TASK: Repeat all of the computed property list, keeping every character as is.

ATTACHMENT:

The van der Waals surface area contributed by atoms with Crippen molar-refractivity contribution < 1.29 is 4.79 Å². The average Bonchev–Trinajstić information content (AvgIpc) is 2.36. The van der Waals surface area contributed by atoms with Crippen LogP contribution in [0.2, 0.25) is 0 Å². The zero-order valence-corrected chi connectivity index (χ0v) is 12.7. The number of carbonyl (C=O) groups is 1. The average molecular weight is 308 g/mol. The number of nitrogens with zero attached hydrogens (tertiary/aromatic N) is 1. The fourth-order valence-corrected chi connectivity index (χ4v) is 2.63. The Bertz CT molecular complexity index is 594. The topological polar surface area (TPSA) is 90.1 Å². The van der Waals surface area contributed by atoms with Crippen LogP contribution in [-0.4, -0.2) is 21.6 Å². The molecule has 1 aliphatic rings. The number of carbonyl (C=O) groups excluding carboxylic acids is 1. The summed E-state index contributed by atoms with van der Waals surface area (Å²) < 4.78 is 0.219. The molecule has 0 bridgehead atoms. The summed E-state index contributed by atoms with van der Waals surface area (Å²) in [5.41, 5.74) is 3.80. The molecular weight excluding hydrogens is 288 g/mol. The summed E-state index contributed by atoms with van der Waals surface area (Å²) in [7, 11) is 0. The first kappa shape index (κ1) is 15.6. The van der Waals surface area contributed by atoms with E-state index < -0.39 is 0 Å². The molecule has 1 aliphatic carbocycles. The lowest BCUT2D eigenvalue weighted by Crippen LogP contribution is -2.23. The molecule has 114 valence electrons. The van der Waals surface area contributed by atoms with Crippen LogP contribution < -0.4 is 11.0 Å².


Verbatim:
The van der Waals surface area contributed by atoms with Crippen molar-refractivity contribution < 1.29 is 4.79 Å². The average Bonchev–Trinajstić information content (AvgIpc) is 2.36. The van der Waals surface area contributed by atoms with Crippen LogP contribution in [0.2, 0.25) is 0 Å². The zero-order valence-corrected chi connectivity index (χ0v) is 12.7. The number of carbonyl (C=O) groups is 1. The average molecular weight is 308 g/mol. The number of nitrogens with zero attached hydrogens (tertiary/aromatic N) is 1. The fourth-order valence-corrected chi connectivity index (χ4v) is 2.63. The Bertz CT molecular complexity index is 594. The topological polar surface area (TPSA) is 90.1 Å². The van der Waals surface area contributed by atoms with Crippen LogP contribution in [-0.4, -0.2) is 21.6 Å². The molecule has 1 aliphatic rings. The number of carbonyl (C=O) groups excluding carboxylic acids is 1. The summed E-state index contributed by atoms with van der Waals surface area (Å²) < 4.78 is 0.219. The molecule has 0 bridgehead atoms. The summed E-state index contributed by atoms with van der Waals surface area (Å²) in [5.41, 5.74) is 3.80. The molecular weight excluding hydrogens is 288 g/mol. The summed E-state index contributed by atoms with van der Waals surface area (Å²) in [7, 11) is 0. The first kappa shape index (κ1) is 15.6. The van der Waals surface area contributed by atoms with E-state index < -0.39 is 0 Å². The molecule has 1 aliphatic carbocycles. The lowest BCUT2D eigenvalue weighted by Crippen LogP contribution is -2.23. The molecule has 114 valence electrons. The van der Waals surface area contributed by atoms with Crippen LogP contribution < -0.4 is 11.0 Å².